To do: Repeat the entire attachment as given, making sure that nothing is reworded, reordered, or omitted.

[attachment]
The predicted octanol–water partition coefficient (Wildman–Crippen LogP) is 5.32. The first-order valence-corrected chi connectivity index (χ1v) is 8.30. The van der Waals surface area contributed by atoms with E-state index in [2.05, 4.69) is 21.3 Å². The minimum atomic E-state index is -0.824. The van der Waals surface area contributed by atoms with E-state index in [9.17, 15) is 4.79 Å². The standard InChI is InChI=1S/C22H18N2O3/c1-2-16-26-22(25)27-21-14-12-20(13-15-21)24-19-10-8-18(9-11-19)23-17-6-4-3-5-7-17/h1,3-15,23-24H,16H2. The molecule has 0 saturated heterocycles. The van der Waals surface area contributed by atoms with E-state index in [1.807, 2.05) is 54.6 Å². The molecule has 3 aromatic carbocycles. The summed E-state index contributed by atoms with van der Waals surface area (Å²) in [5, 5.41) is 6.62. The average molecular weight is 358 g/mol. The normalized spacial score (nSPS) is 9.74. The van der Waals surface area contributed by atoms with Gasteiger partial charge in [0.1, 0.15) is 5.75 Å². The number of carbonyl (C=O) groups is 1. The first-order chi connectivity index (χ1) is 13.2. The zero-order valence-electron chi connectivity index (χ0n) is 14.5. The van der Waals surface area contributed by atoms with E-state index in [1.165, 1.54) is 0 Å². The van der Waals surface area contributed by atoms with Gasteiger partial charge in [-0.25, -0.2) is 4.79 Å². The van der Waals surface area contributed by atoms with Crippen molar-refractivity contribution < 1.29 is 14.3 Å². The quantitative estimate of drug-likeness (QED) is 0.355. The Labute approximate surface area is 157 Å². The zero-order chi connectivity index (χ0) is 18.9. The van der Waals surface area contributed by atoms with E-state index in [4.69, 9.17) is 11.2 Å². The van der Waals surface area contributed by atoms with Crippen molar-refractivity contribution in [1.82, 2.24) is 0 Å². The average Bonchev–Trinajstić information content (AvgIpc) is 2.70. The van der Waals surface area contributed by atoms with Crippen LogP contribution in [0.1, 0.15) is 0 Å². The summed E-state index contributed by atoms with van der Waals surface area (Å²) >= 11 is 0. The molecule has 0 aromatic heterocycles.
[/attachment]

The predicted octanol–water partition coefficient (Wildman–Crippen LogP) is 5.32. The first-order valence-corrected chi connectivity index (χ1v) is 8.30. The van der Waals surface area contributed by atoms with E-state index in [2.05, 4.69) is 21.3 Å². The minimum atomic E-state index is -0.824. The van der Waals surface area contributed by atoms with E-state index in [9.17, 15) is 4.79 Å². The standard InChI is InChI=1S/C22H18N2O3/c1-2-16-26-22(25)27-21-14-12-20(13-15-21)24-19-10-8-18(9-11-19)23-17-6-4-3-5-7-17/h1,3-15,23-24H,16H2. The molecule has 0 saturated heterocycles. The van der Waals surface area contributed by atoms with E-state index in [1.807, 2.05) is 54.6 Å². The molecule has 3 aromatic carbocycles. The summed E-state index contributed by atoms with van der Waals surface area (Å²) in [5, 5.41) is 6.62. The average molecular weight is 358 g/mol. The normalized spacial score (nSPS) is 9.74. The van der Waals surface area contributed by atoms with Gasteiger partial charge in [0.1, 0.15) is 5.75 Å². The number of carbonyl (C=O) groups is 1. The first-order chi connectivity index (χ1) is 13.2. The zero-order valence-electron chi connectivity index (χ0n) is 14.5. The van der Waals surface area contributed by atoms with E-state index in [1.165, 1.54) is 0 Å². The van der Waals surface area contributed by atoms with Gasteiger partial charge in [-0.25, -0.2) is 4.79 Å². The van der Waals surface area contributed by atoms with Crippen molar-refractivity contribution < 1.29 is 14.3 Å². The quantitative estimate of drug-likeness (QED) is 0.355. The Labute approximate surface area is 157 Å². The zero-order chi connectivity index (χ0) is 18.9. The van der Waals surface area contributed by atoms with E-state index in [4.69, 9.17) is 11.2 Å². The van der Waals surface area contributed by atoms with Crippen molar-refractivity contribution in [1.82, 2.24) is 0 Å². The average Bonchev–Trinajstić information content (AvgIpc) is 2.70. The van der Waals surface area contributed by atoms with Crippen LogP contribution in [0.1, 0.15) is 0 Å². The summed E-state index contributed by atoms with van der Waals surface area (Å²) >= 11 is 0. The molecule has 0 aromatic heterocycles.